Depressive symptoms, including anhedonia, low mood, and fatigue, are common in various mental health conditions. LDN has been investigated for its potential to improve depressive symptoms in both major depressive disorder (MDD) and persistent depressive disorder (PDD). While results have been inconsistent, some studies have shown reductions in depressive symptoms, particularly in MDD.

Overall Quality of Life:

Studies on LDN have also assessed its impact on overall quality of life (QOL), a broader measure of well-being that encompasses physical, mental, and social domains. Findings suggest that LDN can positively impact various aspects of QOL, including mood, energy levels, sleep quality, and social functioning.

Downstream Effects on Mental Health

No system in our bodies works alone. Therefore, there are often downstream mental health benefits by successfully reducing symptoms in thyroid conditions, autoimmune conditions, fibromyalgia, chronic pain, chronic fatigue, and IBS/IBD with low dose naltrexone. We find that a large percentage of our patients find benefit with low dose naltrexone by alleviating related medical conditions that often don't have a lot of great treatment options in conventional medicine.

Tolerability of Low Dose Naltrexone

The most common side effect that individuals taking low dose naltrexone experience is vivid dreams and/or decreased quality of sleep. This side effect typically improves as their body gets used to the medication and will often resolve in a week. For some individuals, it does not and this is a conversation that patients need to have with their healthcare provider.

Some individuals may feel more fatigued and may need to start at a lower dose or increase the dosage more slowly. Most people take low dose naltrexone at bedtime, but it can be taken during the day as well. It is contraindicated in individuals who are taking opioid pain medications since it blocks the opioid receptors and can cause someone to go into opioid withdrawal. It seems to be much more tolerated than antidepressants and many psychiatric medications.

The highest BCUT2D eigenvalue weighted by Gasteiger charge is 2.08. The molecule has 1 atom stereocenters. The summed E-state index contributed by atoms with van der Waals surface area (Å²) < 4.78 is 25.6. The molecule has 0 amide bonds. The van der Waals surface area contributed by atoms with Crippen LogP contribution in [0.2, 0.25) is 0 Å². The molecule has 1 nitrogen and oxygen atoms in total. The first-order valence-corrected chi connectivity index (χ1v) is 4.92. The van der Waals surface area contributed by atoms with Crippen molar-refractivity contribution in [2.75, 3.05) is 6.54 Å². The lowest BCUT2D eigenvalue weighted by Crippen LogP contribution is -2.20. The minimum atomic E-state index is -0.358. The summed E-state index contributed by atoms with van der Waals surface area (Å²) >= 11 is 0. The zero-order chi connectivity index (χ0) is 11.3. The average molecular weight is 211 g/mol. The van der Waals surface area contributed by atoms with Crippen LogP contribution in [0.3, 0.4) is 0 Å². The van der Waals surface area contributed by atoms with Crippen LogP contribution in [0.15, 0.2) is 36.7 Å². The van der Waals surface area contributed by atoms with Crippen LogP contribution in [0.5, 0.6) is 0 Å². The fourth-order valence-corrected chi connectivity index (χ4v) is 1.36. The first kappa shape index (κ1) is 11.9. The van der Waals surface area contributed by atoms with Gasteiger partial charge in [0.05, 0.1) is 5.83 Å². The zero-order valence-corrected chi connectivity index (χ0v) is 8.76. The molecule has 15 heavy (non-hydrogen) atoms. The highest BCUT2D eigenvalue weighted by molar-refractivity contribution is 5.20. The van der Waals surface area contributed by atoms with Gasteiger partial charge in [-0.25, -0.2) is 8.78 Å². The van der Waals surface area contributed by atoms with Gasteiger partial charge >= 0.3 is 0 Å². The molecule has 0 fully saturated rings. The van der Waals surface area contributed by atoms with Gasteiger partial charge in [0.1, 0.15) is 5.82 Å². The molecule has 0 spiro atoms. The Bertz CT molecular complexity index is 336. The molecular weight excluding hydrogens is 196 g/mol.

Logistics of Low Dose Naltrexone

Low dose naltrexone is a pharmaceutical medication and therefore, it requires a prescription. Another important thing to know is that it is only available through compounding pharmacies and health insurance will not cover the cost. The cost for one month of low dose naltrexone tends to be $50-60.


Psychiatry and medicine in general, is about a thoughtful and critical weighing of risks and benefits - with any treatment recommendation. More robust research is needed specifically for low dose naltrexone and mental health - larger trial sizes with more protocols assessing the most optimal doses and duration of use. However, low dose naltrexone is a possible treatment option in psychiatry, when considered as part of a thoughtful discussion of the risks and benefits between you - the patient and your psychiatrist.

Driftless Integrative Psychiatry, we are dedicated to offering a comprehensive approach to mental health that includes addressing underlying inflammation and immune system dysfunction. Our focus on integrative psychiatry allows us to explore innovative treatments like Low Dose Naltrexone (LDN), which has shown promise in alleviating symptoms associated with a variety of conditions, including thyroid disorders, autoimmune diseases, fibromyalgia, chronic pain, chronic fatigue, IBS, and IBD.